In color LCDs each individual pixel is divided into three cells, or subpixels, which are colored red, green, and blue, respectively, by additional filters. A “blue” subpixel absorbs red and green, while a red subpixel absorbs green and blue, and a green subpixel absorbs blue and red light. Each subpixel can be controlled independently to yield thousands or millions of possible colors for each pixel.

A conventional full color backlit LCD backlight has many sources of inefficiency:

  • 1) The white light backlight is either a white LED or a fluorescent light source. The white LED is fabricated of an underlying LED chip, usually a “blue” 460 nm source and occasionally a 405 nm or 390 nm source. The 460 nm, 405 nm are 390 nm sources may emit with the respective wavelength of 460 nm, 405 nm and 390 nm, which normally may be referred to as short wavelength emission. The underlying LED chip is overcoated with a phosphor layer that converts the short wavelength emission emitted by the underlying LED chip to longer wavelength emission. Similarly, the fluorescent light source comprises an ultraviolet lamp coated with white light emitting phosphor. This conversion process is the first source of inefficiency that can degrade potential optical output power by 10-30%. The conversion process may be referred to as down conversion because shorter wavelength emission has higher energy comparing to longer wavelength emission.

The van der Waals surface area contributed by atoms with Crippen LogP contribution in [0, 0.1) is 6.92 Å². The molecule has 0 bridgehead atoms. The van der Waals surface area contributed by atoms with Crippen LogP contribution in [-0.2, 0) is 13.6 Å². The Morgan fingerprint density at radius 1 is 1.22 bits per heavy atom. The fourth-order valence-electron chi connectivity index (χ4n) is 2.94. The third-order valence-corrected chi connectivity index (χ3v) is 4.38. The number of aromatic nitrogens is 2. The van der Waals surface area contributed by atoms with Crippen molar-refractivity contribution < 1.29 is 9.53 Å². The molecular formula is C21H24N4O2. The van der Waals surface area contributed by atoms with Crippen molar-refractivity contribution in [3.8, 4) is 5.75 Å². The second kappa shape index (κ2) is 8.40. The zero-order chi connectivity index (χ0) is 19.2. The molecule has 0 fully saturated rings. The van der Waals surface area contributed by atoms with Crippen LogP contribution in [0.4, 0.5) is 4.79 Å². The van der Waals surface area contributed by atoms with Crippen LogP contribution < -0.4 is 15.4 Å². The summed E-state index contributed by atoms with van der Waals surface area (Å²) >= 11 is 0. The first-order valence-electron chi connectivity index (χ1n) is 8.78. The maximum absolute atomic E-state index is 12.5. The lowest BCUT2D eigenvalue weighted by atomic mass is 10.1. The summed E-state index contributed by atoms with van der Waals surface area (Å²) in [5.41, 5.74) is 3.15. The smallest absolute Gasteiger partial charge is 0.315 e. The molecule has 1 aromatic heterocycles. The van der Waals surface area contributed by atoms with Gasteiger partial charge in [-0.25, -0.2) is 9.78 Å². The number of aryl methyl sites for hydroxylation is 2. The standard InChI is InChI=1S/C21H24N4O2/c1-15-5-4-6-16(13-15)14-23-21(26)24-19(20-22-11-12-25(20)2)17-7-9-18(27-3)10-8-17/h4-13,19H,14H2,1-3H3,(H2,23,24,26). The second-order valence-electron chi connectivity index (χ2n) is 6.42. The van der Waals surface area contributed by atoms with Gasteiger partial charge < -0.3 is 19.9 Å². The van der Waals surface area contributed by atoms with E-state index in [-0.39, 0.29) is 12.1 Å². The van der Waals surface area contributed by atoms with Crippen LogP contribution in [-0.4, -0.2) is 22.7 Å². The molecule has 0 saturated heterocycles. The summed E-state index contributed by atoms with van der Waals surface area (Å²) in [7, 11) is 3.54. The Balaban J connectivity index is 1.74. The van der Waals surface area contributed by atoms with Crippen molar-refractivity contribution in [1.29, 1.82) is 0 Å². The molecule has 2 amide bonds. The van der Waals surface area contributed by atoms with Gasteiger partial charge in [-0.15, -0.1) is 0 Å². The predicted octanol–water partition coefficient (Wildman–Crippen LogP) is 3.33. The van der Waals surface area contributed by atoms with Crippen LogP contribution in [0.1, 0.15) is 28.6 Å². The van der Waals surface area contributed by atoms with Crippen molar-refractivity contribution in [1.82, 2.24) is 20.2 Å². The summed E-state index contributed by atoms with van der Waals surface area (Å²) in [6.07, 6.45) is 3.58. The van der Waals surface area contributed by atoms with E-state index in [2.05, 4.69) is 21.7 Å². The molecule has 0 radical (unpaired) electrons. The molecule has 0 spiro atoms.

• 2) The backlight is passed through cross polarizers that sandwich the liquid crystal layer. Cross polarizers eliminate ˜50% of the light for a pixel that is “on”. A pixel that is “off” eliminates all the light and therefore has 0% efficiency
  • 3) The light is then filtered to leave only red, green, or blue per pixel, therefore a further ˜66% of the light per pixel is lost.

In total only about 12%-15% of the light generated by the “blue” underlying LED chip makes it though the LCD display and made available to the viewer.